NEW YORK (Reuters) - A 17-year-old New York girl who vanished in 2009 while on spring break in a South Carolina beach town was likely held captive for several days before being killed, federal agents investigating the girl's disappearance said for the first time on Wednesday.

Rochester, New York resident Brittanee Drexel, who was last seen on surveillance camera leaving her waterside hotel in the tourist hotspot Myrtle Beach, had been treated as a missing person since she vanished seven years ago.

Drexel's case, which was featured on the Discovery Channel’s “Disappeared” television show, has some similarities with the highly publicized vanishing of Mississippi teenager Natalee Holloway, whose fate is still a mystery.

Drexel's remains have not been found, and no one has been arrested in connection with her disappearance. After hundreds of interview and leads, investigators said they believe Drexel died in McClellanville, South Carolina, the last place Drexel's cell phone signal was traced to. McClellanville is a fishing town about an hour's drive south down the coast from Myrtle Beach.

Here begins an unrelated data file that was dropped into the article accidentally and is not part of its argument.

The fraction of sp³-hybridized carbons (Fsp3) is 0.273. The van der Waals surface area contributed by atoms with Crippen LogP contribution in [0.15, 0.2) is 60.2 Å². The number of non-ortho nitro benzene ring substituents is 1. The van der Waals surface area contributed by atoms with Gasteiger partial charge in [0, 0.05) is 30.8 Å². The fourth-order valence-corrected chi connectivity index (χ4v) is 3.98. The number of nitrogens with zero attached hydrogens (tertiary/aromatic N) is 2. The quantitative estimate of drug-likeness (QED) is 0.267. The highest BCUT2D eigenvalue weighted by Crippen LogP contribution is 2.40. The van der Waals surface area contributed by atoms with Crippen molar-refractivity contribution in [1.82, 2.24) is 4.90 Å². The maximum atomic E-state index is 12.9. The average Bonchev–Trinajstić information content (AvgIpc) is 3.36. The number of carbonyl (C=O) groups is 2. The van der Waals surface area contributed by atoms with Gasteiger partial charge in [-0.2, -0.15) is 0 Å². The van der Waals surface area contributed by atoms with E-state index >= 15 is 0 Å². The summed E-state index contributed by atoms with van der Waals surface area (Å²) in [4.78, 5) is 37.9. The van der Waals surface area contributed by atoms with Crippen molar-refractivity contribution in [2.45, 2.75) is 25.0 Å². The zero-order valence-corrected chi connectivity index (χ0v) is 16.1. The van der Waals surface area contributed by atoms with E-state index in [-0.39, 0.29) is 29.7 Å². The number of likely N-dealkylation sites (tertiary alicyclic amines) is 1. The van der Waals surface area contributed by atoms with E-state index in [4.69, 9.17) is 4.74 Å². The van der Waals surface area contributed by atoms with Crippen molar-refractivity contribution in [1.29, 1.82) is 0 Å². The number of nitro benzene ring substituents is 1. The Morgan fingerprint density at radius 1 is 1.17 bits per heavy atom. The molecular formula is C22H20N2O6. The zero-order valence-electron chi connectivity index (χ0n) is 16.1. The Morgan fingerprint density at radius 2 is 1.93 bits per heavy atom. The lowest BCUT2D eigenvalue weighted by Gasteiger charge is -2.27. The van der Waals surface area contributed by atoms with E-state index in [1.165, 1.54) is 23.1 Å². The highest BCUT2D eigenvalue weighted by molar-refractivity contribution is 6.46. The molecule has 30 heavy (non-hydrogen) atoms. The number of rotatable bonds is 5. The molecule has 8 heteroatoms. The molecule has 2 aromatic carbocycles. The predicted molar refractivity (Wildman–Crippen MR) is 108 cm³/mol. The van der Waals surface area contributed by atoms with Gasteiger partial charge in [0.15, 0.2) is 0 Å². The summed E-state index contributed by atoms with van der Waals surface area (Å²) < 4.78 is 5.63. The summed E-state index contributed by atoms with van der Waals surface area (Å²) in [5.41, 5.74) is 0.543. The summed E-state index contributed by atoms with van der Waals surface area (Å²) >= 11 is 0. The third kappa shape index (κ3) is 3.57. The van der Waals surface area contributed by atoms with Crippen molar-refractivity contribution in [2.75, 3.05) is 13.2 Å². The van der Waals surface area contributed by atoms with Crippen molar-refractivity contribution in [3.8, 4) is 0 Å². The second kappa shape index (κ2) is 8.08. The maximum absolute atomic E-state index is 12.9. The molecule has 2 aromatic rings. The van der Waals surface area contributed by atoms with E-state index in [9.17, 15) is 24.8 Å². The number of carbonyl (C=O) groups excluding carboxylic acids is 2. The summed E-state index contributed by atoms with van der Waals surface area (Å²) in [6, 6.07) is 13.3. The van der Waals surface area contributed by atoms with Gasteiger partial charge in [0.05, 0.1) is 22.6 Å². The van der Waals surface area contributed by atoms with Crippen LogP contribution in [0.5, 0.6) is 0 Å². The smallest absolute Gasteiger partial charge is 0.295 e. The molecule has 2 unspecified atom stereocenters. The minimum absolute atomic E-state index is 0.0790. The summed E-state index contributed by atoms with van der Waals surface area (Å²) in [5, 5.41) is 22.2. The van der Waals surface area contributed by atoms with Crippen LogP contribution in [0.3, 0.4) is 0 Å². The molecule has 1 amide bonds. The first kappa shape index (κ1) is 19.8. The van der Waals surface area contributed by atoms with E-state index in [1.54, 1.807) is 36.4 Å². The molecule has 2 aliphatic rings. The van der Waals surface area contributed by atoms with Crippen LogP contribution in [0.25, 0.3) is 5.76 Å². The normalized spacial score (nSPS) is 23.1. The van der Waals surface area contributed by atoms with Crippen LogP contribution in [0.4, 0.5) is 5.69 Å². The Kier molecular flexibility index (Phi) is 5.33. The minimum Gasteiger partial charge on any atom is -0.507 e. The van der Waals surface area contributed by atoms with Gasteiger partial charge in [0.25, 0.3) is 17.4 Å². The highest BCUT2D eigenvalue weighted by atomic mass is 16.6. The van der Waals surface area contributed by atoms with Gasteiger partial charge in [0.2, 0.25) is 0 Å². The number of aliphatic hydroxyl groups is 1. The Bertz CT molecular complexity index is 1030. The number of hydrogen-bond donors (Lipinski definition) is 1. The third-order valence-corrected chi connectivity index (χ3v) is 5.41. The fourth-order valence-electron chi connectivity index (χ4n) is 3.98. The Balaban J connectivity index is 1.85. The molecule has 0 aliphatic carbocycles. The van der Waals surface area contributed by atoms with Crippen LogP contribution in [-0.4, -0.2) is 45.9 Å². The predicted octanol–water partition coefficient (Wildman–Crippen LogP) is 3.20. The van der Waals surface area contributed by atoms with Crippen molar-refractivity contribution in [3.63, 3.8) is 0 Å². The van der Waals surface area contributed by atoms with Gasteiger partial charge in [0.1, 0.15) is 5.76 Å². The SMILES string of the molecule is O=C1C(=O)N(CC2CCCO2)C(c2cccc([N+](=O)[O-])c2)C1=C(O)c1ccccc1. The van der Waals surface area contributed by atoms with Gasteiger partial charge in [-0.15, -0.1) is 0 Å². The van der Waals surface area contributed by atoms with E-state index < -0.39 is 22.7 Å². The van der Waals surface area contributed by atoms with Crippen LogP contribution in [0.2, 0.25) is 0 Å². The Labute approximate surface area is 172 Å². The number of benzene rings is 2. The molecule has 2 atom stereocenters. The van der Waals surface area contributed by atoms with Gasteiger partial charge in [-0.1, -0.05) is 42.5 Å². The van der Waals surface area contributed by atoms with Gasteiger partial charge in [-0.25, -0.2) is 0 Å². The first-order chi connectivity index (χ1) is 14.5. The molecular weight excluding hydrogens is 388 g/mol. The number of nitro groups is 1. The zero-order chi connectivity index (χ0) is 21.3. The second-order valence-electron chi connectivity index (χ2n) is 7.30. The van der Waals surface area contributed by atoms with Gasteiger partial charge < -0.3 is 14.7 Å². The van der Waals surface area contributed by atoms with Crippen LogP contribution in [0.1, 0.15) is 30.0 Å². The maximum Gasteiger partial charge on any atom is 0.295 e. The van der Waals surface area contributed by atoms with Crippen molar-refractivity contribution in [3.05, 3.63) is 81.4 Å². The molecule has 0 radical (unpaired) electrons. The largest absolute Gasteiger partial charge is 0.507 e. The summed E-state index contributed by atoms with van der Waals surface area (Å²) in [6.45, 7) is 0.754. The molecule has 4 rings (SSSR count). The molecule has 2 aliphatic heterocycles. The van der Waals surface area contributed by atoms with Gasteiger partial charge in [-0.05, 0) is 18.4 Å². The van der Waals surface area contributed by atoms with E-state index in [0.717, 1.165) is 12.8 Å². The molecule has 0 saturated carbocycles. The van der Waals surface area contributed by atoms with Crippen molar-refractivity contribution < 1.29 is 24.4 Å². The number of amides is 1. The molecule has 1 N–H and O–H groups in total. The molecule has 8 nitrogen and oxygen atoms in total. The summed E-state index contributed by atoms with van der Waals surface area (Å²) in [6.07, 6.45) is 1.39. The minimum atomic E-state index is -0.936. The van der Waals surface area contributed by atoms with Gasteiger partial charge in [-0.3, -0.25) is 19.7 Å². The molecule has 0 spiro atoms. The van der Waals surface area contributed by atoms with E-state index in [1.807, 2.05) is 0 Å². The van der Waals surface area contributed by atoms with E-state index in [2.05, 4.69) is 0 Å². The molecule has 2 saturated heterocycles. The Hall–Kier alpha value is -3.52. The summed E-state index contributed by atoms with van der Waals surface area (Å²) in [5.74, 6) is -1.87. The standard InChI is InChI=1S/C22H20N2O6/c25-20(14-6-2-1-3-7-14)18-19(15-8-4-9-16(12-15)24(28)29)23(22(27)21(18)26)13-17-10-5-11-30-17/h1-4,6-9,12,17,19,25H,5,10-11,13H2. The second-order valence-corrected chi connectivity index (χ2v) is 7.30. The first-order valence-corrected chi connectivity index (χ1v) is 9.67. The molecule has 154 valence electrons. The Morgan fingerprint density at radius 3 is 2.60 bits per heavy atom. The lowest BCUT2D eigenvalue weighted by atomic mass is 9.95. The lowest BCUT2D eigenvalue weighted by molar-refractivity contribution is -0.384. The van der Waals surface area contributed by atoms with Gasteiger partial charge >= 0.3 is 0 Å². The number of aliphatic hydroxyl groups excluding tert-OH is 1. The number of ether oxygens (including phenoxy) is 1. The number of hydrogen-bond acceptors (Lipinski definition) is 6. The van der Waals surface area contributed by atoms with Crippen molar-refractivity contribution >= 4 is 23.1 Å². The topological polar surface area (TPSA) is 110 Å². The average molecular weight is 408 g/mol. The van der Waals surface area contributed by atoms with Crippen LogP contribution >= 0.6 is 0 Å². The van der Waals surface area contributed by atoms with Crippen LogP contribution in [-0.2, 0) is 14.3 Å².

"It is very difficult but the public needs to know, the family needs to know," said U.S. Federal Bureau of Investigation special agent in charge David Thomas, who spoke at a news conference from the remote area, which was streamed live on the web.

Thomas declined to say how the FBI knew Drexel was dead or had been held captive. It was not clear whether the girl had chosen to travel to McClellanville from Myrtle Beach or if she was taken to the town against her will, he said.

Mother Dawn Drexel appealed on Wednesday to anyone who could help solve her daughter's case.

"After several long years of searching for my daughter, we know she isn't coming home alive," Drexel said during the news conference. "We need your help so we can find Brittanee's remains and lay her to rest."

A $25,000 reward is being offered for information leading to the capture and conviction of Drexel's killer or killers.

"We think we're at a point where one or two small pieces of information could put us over the edge," Thomas said.

In a similar case, Holloway vanished while on a high school graduation trip with friends to the Caribbean Island of Aruba in 2005. Despite strong public interest and the involvement of U.S. law enforcement, her case remains unsolved.

(Reporting by Laila Kearney; Editing by Bill Rigby)